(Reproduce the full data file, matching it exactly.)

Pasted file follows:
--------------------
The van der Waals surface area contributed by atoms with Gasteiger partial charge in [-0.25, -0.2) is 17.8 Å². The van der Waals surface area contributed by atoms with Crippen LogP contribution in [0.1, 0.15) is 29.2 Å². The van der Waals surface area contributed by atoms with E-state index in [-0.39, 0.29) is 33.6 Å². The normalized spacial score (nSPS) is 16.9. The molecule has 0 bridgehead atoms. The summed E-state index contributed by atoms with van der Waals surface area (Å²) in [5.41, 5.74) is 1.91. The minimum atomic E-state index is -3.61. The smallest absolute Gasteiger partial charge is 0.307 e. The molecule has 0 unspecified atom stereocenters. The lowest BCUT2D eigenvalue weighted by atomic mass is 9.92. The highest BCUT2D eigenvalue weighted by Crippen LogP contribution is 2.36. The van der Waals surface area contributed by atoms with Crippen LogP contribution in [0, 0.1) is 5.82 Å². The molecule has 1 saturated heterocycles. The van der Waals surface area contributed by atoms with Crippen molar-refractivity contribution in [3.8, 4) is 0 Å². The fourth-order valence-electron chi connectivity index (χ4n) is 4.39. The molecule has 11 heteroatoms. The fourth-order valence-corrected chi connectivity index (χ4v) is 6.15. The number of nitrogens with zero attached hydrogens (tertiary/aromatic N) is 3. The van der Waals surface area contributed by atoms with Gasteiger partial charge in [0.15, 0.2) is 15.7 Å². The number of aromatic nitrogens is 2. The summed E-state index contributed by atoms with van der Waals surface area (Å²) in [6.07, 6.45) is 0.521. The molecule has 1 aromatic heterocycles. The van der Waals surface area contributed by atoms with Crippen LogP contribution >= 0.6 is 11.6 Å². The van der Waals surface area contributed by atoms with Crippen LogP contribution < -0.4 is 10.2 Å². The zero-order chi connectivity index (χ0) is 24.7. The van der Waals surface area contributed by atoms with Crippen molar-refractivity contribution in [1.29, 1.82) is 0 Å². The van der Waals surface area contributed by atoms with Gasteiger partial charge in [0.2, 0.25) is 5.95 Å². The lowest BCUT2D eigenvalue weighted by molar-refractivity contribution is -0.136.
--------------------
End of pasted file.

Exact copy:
The van der Waals surface area contributed by atoms with Gasteiger partial charge in [-0.25, -0.2) is 17.8 Å². The van der Waals surface area contributed by atoms with Crippen LogP contribution in [0.1, 0.15) is 29.2 Å². The van der Waals surface area contributed by atoms with E-state index in [-0.39, 0.29) is 33.6 Å². The normalized spacial score (nSPS) is 16.9. The molecule has 0 bridgehead atoms. The summed E-state index contributed by atoms with van der Waals surface area (Å²) in [5.41, 5.74) is 1.91. The minimum atomic E-state index is -3.61. The smallest absolute Gasteiger partial charge is 0.307 e. The molecule has 0 unspecified atom stereocenters. The lowest BCUT2D eigenvalue weighted by atomic mass is 9.92. The highest BCUT2D eigenvalue weighted by Crippen LogP contribution is 2.36. The van der Waals surface area contributed by atoms with Crippen LogP contribution in [0, 0.1) is 5.82 Å². The molecule has 1 saturated heterocycles. The van der Waals surface area contributed by atoms with Crippen molar-refractivity contribution in [3.8, 4) is 0 Å². The fourth-order valence-electron chi connectivity index (χ4n) is 4.39. The molecule has 11 heteroatoms. The fourth-order valence-corrected chi connectivity index (χ4v) is 6.15. The number of nitrogens with zero attached hydrogens (tertiary/aromatic N) is 3. The van der Waals surface area contributed by atoms with Gasteiger partial charge in [0.15, 0.2) is 15.7 Å². The number of aromatic nitrogens is 2. The summed E-state index contributed by atoms with van der Waals surface area (Å²) in [6.07, 6.45) is 0.521. The molecule has 1 aromatic heterocycles. The van der Waals surface area contributed by atoms with Crippen LogP contribution >= 0.6 is 11.6 Å². The van der Waals surface area contributed by atoms with Crippen LogP contribution < -0.4 is 10.2 Å². The zero-order chi connectivity index (χ0) is 24.7. The van der Waals surface area contributed by atoms with Crippen molar-refractivity contribution in [1.29, 1.82) is 0 Å². The van der Waals surface area contributed by atoms with Gasteiger partial charge in [0.2, 0.25) is 5.95 Å². The lowest BCUT2D eigenvalue weighted by molar-refractivity contribution is -0.136.